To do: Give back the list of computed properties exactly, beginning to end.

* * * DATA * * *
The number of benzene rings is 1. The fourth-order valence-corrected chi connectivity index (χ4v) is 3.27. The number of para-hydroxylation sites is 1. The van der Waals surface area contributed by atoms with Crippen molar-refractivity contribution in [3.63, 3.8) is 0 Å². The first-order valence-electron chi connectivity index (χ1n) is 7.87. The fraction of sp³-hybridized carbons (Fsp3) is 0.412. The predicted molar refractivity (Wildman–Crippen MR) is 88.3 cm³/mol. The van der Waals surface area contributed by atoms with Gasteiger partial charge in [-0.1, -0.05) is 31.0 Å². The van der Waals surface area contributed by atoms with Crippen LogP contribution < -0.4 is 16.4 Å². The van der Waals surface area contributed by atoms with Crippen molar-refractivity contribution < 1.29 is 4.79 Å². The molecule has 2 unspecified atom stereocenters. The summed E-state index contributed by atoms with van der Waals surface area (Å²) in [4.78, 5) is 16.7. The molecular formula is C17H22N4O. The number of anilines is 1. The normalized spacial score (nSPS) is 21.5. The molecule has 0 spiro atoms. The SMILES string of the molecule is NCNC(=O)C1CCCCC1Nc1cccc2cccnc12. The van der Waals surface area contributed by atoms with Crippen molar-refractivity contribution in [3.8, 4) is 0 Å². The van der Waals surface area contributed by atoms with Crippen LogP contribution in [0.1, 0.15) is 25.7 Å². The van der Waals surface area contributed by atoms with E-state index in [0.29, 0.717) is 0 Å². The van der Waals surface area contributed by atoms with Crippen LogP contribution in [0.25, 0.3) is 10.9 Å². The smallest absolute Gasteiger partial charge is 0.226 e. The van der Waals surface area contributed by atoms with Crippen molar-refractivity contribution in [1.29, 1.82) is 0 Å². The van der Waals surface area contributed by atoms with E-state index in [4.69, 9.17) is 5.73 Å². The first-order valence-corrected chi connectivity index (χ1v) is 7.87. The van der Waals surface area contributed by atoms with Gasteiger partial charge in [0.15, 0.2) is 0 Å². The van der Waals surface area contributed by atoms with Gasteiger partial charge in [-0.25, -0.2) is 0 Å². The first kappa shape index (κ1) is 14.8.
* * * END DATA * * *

The number of benzene rings is 1. The fourth-order valence-corrected chi connectivity index (χ4v) is 3.27. The number of para-hydroxylation sites is 1. The van der Waals surface area contributed by atoms with Crippen molar-refractivity contribution in [3.63, 3.8) is 0 Å². The first-order valence-electron chi connectivity index (χ1n) is 7.87. The fraction of sp³-hybridized carbons (Fsp3) is 0.412. The predicted molar refractivity (Wildman–Crippen MR) is 88.3 cm³/mol. The van der Waals surface area contributed by atoms with Gasteiger partial charge in [-0.1, -0.05) is 31.0 Å². The van der Waals surface area contributed by atoms with Crippen LogP contribution < -0.4 is 16.4 Å². The van der Waals surface area contributed by atoms with Crippen molar-refractivity contribution < 1.29 is 4.79 Å². The molecule has 2 unspecified atom stereocenters. The summed E-state index contributed by atoms with van der Waals surface area (Å²) in [4.78, 5) is 16.7. The molecular formula is C17H22N4O. The number of anilines is 1. The normalized spacial score (nSPS) is 21.5. The molecule has 0 spiro atoms. The SMILES string of the molecule is NCNC(=O)C1CCCCC1Nc1cccc2cccnc12. The van der Waals surface area contributed by atoms with Crippen molar-refractivity contribution in [3.8, 4) is 0 Å². The van der Waals surface area contributed by atoms with Crippen LogP contribution in [0.1, 0.15) is 25.7 Å². The van der Waals surface area contributed by atoms with E-state index in [0.29, 0.717) is 0 Å². The van der Waals surface area contributed by atoms with Crippen LogP contribution in [0.25, 0.3) is 10.9 Å². The smallest absolute Gasteiger partial charge is 0.226 e. The van der Waals surface area contributed by atoms with Crippen molar-refractivity contribution in [1.29, 1.82) is 0 Å². The van der Waals surface area contributed by atoms with E-state index in [4.69, 9.17) is 5.73 Å². The first-order valence-corrected chi connectivity index (χ1v) is 7.87. The van der Waals surface area contributed by atoms with Gasteiger partial charge in [0.15, 0.2) is 0 Å². The van der Waals surface area contributed by atoms with Gasteiger partial charge in [-0.25, -0.2) is 0 Å². The first kappa shape index (κ1) is 14.8.